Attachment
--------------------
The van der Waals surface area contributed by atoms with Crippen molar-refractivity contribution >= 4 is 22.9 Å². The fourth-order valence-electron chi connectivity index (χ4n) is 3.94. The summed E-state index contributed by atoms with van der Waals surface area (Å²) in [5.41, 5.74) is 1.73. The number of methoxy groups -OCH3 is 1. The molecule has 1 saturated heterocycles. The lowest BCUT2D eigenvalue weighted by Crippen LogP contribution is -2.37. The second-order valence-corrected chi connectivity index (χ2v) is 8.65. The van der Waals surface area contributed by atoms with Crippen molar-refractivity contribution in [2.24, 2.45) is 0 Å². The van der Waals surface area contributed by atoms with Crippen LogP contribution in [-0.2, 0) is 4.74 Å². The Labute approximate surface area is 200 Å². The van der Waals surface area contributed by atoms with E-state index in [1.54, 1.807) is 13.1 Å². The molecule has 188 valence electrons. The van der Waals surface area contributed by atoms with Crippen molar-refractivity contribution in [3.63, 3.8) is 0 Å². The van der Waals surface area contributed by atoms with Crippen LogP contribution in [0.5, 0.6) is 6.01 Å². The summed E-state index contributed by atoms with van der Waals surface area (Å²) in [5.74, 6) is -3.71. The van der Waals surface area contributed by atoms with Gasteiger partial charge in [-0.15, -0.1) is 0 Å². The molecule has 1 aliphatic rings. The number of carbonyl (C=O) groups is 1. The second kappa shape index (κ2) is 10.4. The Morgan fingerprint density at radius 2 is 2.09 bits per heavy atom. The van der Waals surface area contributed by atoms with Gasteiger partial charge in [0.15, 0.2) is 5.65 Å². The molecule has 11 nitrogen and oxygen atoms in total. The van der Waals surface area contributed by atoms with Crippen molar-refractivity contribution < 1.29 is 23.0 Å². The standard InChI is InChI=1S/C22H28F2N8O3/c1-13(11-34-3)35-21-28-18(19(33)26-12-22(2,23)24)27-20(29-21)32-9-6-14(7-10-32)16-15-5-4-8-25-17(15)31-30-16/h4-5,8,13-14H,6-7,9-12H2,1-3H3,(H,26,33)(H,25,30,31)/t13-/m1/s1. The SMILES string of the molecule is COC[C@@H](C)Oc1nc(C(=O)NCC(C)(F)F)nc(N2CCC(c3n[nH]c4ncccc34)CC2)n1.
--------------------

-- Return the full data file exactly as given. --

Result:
The van der Waals surface area contributed by atoms with Crippen molar-refractivity contribution >= 4 is 22.9 Å². The fourth-order valence-electron chi connectivity index (χ4n) is 3.94. The summed E-state index contributed by atoms with van der Waals surface area (Å²) in [5.41, 5.74) is 1.73. The number of methoxy groups -OCH3 is 1. The molecule has 1 saturated heterocycles. The lowest BCUT2D eigenvalue weighted by Crippen LogP contribution is -2.37. The second-order valence-corrected chi connectivity index (χ2v) is 8.65. The van der Waals surface area contributed by atoms with Crippen molar-refractivity contribution in [2.24, 2.45) is 0 Å². The van der Waals surface area contributed by atoms with Crippen LogP contribution in [-0.2, 0) is 4.74 Å². The Labute approximate surface area is 200 Å². The van der Waals surface area contributed by atoms with E-state index in [1.54, 1.807) is 13.1 Å². The molecule has 188 valence electrons. The van der Waals surface area contributed by atoms with Crippen molar-refractivity contribution in [3.63, 3.8) is 0 Å². The van der Waals surface area contributed by atoms with Crippen LogP contribution in [0.5, 0.6) is 6.01 Å². The summed E-state index contributed by atoms with van der Waals surface area (Å²) in [5.74, 6) is -3.71. The van der Waals surface area contributed by atoms with Gasteiger partial charge in [-0.15, -0.1) is 0 Å². The molecule has 1 aliphatic rings. The number of carbonyl (C=O) groups is 1. The second kappa shape index (κ2) is 10.4. The Morgan fingerprint density at radius 2 is 2.09 bits per heavy atom. The van der Waals surface area contributed by atoms with Gasteiger partial charge in [0.15, 0.2) is 5.65 Å². The molecule has 11 nitrogen and oxygen atoms in total. The van der Waals surface area contributed by atoms with Crippen molar-refractivity contribution < 1.29 is 23.0 Å². The standard InChI is InChI=1S/C22H28F2N8O3/c1-13(11-34-3)35-21-28-18(19(33)26-12-22(2,23)24)27-20(29-21)32-9-6-14(7-10-32)16-15-5-4-8-25-17(15)31-30-16/h4-5,8,13-14H,6-7,9-12H2,1-3H3,(H,26,33)(H,25,30,31)/t13-/m1/s1. The SMILES string of the molecule is COC[C@@H](C)Oc1nc(C(=O)NCC(C)(F)F)nc(N2CCC(c3n[nH]c4ncccc34)CC2)n1.